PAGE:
20 Support of Helmet Laws NHTSA s 1998 Motor Vehicle Occupant Safety Survey: 80% of people aged 16 or older supported motorcycle helmet laws 47% of motorcycle riders supported helmet laws
21 Common Helmet Questions Do helmet laws interfere with a person s freedom to choose whether to wear a helmet? Yes. Many laws restrict people s freedom to perform behaviors judged contrary to the public good. These include drunk driving laws, cellphone use laws, and infectious disease quarantine laws, to name a few. Courts usually uphold such laws as important to the nation s well-being.
22 Common Helmet Questions If a motorcyclist chooses not to wear a helmet, does it only affect him? No, not if the rider crashes. Unhelmeted riders injured in a crash have substantially higher healthcare costs than helmeted riders. When the rider is insured, these costs are passed on to others in the form of higher health insurance premiums. Unhelmeted riders are more likely to be uninsured than other riders. When the riders are uninsured, their medical expenses may be paid for using taxpayers funds.
23 Common Helmet Questions Are universal helmet laws really that much better than partial helmet laws? Yes. There is strong, substantial, and clear evidence that universal helmet laws save lives and save money. This is not true for partial laws. When a universal helmet law is enacted, helmet use dramatically increases, and states see an across-theboard decrease in deaths. If states repeal the law, they see an increase in deaths.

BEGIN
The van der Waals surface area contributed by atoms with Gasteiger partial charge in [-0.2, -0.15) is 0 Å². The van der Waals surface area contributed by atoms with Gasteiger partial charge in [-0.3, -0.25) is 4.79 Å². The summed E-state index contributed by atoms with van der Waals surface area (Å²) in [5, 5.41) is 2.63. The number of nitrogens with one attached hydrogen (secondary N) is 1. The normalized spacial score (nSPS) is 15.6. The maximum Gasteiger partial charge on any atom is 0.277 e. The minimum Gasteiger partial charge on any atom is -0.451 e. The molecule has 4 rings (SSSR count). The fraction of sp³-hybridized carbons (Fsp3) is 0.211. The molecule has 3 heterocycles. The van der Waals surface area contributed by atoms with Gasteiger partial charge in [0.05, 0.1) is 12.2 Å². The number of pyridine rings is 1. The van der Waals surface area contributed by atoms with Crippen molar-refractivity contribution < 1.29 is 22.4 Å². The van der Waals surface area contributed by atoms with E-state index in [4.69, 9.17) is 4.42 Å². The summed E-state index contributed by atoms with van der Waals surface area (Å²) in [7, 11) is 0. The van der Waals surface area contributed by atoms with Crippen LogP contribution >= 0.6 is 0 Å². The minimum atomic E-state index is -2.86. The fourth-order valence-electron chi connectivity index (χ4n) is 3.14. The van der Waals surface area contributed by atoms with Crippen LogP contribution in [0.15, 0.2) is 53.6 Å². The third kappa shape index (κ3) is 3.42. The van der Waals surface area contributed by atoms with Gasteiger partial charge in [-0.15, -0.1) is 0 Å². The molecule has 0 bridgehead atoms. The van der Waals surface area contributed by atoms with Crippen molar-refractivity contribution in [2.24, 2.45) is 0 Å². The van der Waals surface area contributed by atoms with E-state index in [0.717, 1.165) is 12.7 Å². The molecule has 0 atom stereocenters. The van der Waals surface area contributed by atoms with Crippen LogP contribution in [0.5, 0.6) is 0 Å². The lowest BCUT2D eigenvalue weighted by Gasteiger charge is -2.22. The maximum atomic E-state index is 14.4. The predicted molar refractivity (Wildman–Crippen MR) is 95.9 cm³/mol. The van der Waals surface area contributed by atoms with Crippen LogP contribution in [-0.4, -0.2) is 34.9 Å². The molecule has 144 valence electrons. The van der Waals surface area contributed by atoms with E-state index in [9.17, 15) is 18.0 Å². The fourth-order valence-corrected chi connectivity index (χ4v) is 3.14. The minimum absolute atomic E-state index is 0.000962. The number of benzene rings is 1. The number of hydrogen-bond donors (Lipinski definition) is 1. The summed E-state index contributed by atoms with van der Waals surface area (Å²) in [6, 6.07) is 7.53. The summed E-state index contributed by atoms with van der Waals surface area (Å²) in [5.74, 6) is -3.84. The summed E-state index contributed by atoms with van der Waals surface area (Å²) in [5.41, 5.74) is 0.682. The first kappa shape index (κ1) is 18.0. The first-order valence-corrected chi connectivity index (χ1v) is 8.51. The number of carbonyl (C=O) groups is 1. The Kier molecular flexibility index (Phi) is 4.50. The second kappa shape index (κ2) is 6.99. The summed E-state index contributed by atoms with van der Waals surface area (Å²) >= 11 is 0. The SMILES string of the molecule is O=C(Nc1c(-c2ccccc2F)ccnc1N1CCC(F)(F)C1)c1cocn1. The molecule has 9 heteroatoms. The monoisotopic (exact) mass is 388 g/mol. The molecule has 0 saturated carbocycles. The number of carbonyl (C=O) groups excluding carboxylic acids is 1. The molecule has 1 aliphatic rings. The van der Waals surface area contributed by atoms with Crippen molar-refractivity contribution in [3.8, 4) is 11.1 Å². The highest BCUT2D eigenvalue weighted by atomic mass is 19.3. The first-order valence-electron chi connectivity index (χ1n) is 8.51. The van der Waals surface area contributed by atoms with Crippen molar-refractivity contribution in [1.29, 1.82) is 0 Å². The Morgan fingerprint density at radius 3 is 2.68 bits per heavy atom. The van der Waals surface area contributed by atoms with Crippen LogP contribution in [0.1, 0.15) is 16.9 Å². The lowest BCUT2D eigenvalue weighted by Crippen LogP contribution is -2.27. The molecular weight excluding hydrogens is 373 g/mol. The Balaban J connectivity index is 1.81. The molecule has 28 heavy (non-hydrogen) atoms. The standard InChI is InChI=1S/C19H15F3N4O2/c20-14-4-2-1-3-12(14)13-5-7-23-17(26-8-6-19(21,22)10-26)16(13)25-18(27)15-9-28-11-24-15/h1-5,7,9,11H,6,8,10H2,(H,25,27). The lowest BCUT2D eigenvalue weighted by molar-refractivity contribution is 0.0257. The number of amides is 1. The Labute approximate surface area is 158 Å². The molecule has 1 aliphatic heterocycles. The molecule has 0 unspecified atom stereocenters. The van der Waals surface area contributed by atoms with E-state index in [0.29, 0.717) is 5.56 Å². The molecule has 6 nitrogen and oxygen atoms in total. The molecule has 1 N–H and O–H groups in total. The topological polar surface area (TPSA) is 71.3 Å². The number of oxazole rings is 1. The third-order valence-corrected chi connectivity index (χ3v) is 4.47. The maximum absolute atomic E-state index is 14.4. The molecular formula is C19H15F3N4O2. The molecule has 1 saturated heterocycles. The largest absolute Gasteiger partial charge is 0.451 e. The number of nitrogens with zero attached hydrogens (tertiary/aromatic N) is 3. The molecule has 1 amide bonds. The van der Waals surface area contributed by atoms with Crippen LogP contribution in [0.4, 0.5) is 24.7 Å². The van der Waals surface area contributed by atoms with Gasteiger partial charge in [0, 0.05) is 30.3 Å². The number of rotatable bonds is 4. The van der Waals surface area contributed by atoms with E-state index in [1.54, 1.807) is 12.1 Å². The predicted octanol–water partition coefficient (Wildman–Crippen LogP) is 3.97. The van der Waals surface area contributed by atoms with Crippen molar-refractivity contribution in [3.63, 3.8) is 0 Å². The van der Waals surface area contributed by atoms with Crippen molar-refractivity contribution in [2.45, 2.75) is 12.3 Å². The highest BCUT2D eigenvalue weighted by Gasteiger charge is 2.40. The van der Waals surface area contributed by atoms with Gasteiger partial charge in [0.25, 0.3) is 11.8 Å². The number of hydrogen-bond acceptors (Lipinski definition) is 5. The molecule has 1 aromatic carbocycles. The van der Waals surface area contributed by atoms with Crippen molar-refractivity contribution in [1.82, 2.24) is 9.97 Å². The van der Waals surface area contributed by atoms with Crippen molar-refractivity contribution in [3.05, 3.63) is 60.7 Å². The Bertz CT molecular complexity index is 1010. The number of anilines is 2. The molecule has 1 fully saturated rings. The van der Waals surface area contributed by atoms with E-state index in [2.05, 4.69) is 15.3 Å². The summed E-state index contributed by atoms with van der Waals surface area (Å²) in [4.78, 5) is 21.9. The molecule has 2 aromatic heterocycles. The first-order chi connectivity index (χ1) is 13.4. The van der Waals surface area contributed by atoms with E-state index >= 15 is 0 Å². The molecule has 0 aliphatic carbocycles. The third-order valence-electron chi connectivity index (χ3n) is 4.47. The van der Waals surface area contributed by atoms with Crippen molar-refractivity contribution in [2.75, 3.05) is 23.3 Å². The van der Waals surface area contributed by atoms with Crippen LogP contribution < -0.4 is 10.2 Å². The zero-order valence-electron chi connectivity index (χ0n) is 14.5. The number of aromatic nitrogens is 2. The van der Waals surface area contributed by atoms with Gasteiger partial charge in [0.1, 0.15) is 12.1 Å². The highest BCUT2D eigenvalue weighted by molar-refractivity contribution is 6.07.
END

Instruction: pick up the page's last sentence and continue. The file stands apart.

24 Benefits from Repeal of Helmet Laws? 1. Increased tax revenue from registration fees 2. Increased sales for motorcycle manufacturers and vendors 3. Increased tourism for the hospitality industry However, compare this to the CDC s estimated $94M saved by helmet use per 100,000 registered motorcycles in TN. With over 165,000 motorcycles registered in TN in 2012, it s clear these benefits do not outweigh the costs. https://www.fhwa.dot.gov/policyinformation/statistics/2012/mv1.cfm
25 CMT/ABATE Advocates Against Helmet Laws Concerned Motorcyclists of TN/ American Bikers Active towards Education, or CMT/ABATE, is a motorcycle lobbying organization. CMT/ABATE argues for freedom of choice to wear a helmet and is in favor of repealing universal helmet laws. They cite data to show helmets are ineffective in preventing injury and do not reduce medical costs.